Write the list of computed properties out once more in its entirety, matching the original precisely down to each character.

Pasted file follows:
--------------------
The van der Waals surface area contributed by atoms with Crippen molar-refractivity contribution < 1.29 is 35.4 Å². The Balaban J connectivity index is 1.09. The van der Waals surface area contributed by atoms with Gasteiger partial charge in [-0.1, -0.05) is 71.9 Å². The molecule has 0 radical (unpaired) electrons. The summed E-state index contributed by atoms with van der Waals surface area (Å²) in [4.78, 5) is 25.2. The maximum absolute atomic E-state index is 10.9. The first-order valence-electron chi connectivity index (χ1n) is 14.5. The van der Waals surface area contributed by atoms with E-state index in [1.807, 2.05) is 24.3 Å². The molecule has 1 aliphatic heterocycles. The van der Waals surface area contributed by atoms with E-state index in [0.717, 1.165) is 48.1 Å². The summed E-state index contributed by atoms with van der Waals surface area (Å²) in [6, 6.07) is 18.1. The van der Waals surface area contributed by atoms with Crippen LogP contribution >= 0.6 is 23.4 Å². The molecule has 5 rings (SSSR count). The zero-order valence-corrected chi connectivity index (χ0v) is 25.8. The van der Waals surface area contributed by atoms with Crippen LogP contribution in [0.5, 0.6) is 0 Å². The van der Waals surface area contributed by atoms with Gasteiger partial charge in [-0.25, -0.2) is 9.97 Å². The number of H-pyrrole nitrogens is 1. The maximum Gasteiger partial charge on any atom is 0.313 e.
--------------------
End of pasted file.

The van der Waals surface area contributed by atoms with Crippen molar-refractivity contribution < 1.29 is 35.4 Å². The Balaban J connectivity index is 1.09. The van der Waals surface area contributed by atoms with Gasteiger partial charge in [-0.1, -0.05) is 71.9 Å². The molecule has 0 radical (unpaired) electrons. The summed E-state index contributed by atoms with van der Waals surface area (Å²) in [4.78, 5) is 25.2. The maximum absolute atomic E-state index is 10.9. The first-order valence-electron chi connectivity index (χ1n) is 14.5. The van der Waals surface area contributed by atoms with E-state index in [1.807, 2.05) is 24.3 Å². The molecule has 1 aliphatic heterocycles. The van der Waals surface area contributed by atoms with E-state index in [0.717, 1.165) is 48.1 Å². The summed E-state index contributed by atoms with van der Waals surface area (Å²) in [6, 6.07) is 18.1. The van der Waals surface area contributed by atoms with Crippen LogP contribution >= 0.6 is 23.4 Å². The molecule has 5 rings (SSSR count). The zero-order valence-corrected chi connectivity index (χ0v) is 25.8. The van der Waals surface area contributed by atoms with Crippen LogP contribution in [0.5, 0.6) is 0 Å². The van der Waals surface area contributed by atoms with Gasteiger partial charge in [-0.25, -0.2) is 9.97 Å². The number of H-pyrrole nitrogens is 1. The maximum Gasteiger partial charge on any atom is 0.313 e.